When it comes to understanding how compliance intersects with culture during the ongoing COVID-19 pandemic, few people are in a better position than Jessica Kelman. The senior ethics and compliance counsel joined Pure Storage in 2020. In March 2020. March 16, 2020, to be exact—the same day Governor Gavin Newsom issued a stay-at-home order in her home state of California.
At first, Kelman and her leadership team, like most people in America, thought they would be working from home for about two weeks. As the pandemic dragged on, however, it became increasingly obvious that Pure Storage’s nearly four thousand employees would be away from the office for a longer period of time.
The Silicon Valley company delivers a portfolio of advanced data solutions and services to help customers modernize their technology infrastructure, operations, and applications. Although its nimble and agile workforce seems in some ways made to thrive in a remote environment, Kelman knew she would have to pivot to monitor emerging legal issues related to tone, privacy, information security, ethics, and mental health.
As these issues continue to evolve, Kelman says lawyers working in compliance and ethics must keep careful watch for areas of risk and danger. “Legal departments are used to looking at history and precedent. We often look backward, but we have to be forward-thinking right now,” she says. At Pure Storage, that means working with HR, finance, marketing, business leaders, and others to increase transparency and set sound strategy.
A true multidisciplinary approach lays the groundwork for success at a company like Pure Storage, which does business in forty-seven countries. Careful communication and purposeful collaboration help Kelman understand how the pandemic is affecting each region and what her department needs to do in response. Although the pandemic has reduced her opportunities to gain industry insights through seminars, meet-ups, and lunch meetings, she is seizing every opportunity to solicit advice and import best practices from her peers and counterparts at other organizations.
Pure Storage (known simply as “Pure” by its clients and employees) started in 2009, launched cloud services in 2018, and topped $1 billion in annual revenue before ending its first decade in business. It has a Net Promoter score of 83.5, which places Pure in the top 1 percent of business-to-business companies. Internal programs like Pure Good leverage financial investments and volunteer employee support to make a positive impact.
These factors helped Pure Storage build a strong corporate culture, which Kelman is looking to preserve, strengthen, and evolve in the unpredictable era of COVID-19. That’s accomplished through company-wide surveys and analytic measures including a Culture of Compliance survey her own department led. The online tool asks employees whether they feel supported coming forward with concerns and if executives are setting the right tone as well as whether the company is living its values.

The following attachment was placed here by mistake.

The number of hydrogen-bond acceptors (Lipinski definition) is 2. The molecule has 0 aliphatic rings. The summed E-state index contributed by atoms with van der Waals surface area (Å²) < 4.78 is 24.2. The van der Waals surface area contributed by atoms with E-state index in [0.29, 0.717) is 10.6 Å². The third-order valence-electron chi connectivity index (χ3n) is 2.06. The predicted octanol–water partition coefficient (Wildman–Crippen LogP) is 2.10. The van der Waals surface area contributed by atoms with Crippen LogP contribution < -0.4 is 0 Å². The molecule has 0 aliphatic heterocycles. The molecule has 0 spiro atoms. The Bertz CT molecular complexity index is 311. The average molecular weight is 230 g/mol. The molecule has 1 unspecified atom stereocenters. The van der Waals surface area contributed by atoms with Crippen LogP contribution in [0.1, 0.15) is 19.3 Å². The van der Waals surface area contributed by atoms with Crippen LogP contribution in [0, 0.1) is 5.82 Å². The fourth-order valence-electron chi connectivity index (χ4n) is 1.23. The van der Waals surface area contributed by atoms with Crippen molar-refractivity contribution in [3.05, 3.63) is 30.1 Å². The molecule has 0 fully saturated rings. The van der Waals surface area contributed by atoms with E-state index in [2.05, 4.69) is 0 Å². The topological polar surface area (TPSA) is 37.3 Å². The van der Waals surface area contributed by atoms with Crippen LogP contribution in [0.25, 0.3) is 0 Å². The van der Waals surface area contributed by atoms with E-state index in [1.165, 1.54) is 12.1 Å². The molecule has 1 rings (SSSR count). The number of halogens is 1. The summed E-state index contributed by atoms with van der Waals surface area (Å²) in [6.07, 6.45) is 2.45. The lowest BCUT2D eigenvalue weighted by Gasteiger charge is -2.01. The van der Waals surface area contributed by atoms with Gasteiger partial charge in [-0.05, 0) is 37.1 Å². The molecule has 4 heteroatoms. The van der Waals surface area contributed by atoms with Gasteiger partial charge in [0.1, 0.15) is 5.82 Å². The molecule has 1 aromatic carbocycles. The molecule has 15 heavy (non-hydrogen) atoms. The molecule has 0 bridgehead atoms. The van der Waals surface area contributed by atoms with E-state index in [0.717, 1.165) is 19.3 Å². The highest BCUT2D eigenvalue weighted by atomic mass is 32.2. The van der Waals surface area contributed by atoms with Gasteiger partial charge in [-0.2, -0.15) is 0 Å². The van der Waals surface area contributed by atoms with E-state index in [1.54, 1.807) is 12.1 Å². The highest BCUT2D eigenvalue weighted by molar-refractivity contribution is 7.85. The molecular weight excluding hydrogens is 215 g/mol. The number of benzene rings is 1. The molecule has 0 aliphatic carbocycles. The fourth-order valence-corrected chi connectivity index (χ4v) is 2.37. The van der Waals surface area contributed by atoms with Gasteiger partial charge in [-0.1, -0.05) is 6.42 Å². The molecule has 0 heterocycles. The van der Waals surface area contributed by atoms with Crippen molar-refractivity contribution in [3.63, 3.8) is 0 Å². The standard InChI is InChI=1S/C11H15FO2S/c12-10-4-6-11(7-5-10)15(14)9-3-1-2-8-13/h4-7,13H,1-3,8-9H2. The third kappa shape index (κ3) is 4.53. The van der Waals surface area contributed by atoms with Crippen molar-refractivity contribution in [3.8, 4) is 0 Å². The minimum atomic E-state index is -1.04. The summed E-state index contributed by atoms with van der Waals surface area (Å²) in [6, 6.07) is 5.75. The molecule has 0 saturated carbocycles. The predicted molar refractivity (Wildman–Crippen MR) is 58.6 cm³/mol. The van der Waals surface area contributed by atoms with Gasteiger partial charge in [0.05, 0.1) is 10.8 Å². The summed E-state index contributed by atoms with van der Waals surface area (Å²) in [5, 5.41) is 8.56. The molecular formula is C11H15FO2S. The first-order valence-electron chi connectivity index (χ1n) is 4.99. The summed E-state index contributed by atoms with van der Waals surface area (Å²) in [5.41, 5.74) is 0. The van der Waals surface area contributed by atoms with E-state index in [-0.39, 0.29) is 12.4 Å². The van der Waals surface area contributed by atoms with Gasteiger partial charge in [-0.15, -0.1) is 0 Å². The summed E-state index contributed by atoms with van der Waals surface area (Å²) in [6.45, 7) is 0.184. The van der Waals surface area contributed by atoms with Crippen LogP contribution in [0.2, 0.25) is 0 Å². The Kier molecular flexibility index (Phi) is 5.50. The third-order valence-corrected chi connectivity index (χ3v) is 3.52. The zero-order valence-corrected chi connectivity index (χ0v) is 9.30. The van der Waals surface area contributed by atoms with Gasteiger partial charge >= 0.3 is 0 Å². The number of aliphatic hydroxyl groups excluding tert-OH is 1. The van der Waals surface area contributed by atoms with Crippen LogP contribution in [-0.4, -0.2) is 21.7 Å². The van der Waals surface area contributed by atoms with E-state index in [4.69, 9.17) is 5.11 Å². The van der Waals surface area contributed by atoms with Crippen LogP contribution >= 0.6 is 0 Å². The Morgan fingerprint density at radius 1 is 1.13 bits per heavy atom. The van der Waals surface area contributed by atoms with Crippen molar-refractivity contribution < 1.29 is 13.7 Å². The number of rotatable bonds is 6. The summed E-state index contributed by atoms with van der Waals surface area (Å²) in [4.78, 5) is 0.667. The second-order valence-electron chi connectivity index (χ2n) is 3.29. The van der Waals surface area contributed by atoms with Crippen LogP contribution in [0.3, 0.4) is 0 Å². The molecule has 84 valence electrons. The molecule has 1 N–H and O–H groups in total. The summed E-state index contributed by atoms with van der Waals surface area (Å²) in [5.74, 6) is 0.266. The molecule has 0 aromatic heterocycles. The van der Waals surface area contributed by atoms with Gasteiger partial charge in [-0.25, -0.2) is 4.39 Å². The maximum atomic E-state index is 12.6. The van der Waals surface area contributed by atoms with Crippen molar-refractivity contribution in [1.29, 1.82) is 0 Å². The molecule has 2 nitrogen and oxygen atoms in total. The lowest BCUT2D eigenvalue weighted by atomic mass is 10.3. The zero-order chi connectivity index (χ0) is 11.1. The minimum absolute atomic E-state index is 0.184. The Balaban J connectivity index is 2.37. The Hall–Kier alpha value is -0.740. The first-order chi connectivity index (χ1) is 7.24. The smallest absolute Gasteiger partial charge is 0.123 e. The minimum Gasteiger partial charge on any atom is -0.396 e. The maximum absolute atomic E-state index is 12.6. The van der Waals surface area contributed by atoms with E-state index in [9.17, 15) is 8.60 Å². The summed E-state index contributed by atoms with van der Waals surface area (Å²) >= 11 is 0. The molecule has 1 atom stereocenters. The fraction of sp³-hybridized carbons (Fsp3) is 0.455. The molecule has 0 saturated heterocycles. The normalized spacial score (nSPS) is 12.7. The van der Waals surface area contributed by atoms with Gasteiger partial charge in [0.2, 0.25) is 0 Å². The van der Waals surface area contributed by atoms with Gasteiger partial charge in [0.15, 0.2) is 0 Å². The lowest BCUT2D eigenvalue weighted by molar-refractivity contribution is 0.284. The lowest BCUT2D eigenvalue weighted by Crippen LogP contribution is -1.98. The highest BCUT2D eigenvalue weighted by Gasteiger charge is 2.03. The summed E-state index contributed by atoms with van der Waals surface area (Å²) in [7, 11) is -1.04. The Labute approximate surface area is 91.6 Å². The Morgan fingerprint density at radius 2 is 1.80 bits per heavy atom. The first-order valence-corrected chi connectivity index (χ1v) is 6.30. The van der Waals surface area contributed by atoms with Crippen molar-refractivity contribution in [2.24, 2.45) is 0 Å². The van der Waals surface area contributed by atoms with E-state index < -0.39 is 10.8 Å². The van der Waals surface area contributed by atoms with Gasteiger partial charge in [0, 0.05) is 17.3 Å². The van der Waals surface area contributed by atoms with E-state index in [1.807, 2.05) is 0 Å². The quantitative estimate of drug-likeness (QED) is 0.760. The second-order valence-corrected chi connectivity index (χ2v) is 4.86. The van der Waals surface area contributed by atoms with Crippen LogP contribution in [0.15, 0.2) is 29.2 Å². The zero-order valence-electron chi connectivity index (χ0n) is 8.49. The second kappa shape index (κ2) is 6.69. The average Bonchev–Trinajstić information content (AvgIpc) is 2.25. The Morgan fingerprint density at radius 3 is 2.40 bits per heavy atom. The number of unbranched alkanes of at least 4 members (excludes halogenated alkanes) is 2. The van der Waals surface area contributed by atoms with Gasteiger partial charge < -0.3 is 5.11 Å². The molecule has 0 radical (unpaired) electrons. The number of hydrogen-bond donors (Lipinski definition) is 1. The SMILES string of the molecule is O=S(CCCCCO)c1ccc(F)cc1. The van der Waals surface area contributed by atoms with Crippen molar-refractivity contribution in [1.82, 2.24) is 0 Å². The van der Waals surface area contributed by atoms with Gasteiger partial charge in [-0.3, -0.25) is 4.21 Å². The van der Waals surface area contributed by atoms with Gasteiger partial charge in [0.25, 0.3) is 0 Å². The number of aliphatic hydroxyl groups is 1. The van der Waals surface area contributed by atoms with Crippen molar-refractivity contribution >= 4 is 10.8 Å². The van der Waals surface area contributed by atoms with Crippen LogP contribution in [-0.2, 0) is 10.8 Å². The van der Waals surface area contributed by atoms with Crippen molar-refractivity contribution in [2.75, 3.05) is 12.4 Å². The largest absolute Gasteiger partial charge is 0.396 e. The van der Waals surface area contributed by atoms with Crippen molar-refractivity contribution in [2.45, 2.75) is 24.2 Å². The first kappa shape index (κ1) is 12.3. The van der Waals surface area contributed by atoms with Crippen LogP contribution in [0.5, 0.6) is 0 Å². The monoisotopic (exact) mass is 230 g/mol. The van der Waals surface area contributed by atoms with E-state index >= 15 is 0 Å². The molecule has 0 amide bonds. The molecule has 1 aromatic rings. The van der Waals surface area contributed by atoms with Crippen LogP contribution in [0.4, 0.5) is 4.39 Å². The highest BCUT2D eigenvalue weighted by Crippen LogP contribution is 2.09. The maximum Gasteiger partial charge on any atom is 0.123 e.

Identifying potential problems and areas of risk is especially important in a COVID environment, where isolated employees work with less direct oversight and often experience more stress. Kelman, who started her career in white-collar criminal defense, knows well how high-stress environments can contribute to bad decision-making and professional misconduct.
“It’s easier for people to get into legal trouble when they feel intense pressure and disconnected from others at the same time, so we want to support our employees and give them the tools they need to thrive in the midst of difficulty,” she says.
Her team created Pure Compliance Club, an annual week of creative trainings and events that go beyond reiterating rules and policies to provide guidance on broader topics like ethical decision-making, ethical product design, and other related issues. Kelman is also working to make sure executive leaders set the right tone. She is also partnering with HR to provide mental health services and other resources for managers and their employees.
These are the main issues Kelman is watching as Pure Storage prepares to welcome employees back to its offices in Mountain View, California, and around the world. Running the organization’s global compliance program requires her to prioritize workflows and stay in communication with colleagues in key markets and various jurisdictions. She starts each morning talking with teammates in Europe, then moves on to her counterparts in Australia and the Asia-Pacific region in the afternoon and early evening. She’s also careful to build the right relationships with leaders throughout the organization.
“I can’t implement strong programs unless I have strong relationships,” she says. “To do a correct risk assessment, you have to really understand each business unit because you have to know what’s happening, what challenges they face, and where they want to go.”
In recent months , Pure Storage’s leadership team has been vocal about both the company’s success and its ambitions. In July 2021, it expanded its subscription services, first launched in 2018. The following month, Pure announced its latest financial results. Revenue growth exceeded 23 percent; it was the best quarter in company history. Pure is poised to continue pushing innovation forward, and Kelman’s team is ready to help the business deliver comprehensive solutions to its customers.
Vinson & Elkins:
“Jessica is a brilliant lawyer, with terrific judgment and an ability to read people and situations. She has great instincts and an ability to navigate difficult situations with ease. It is an honor to have her trust and confidence.”
–Matt Jacobs, Partner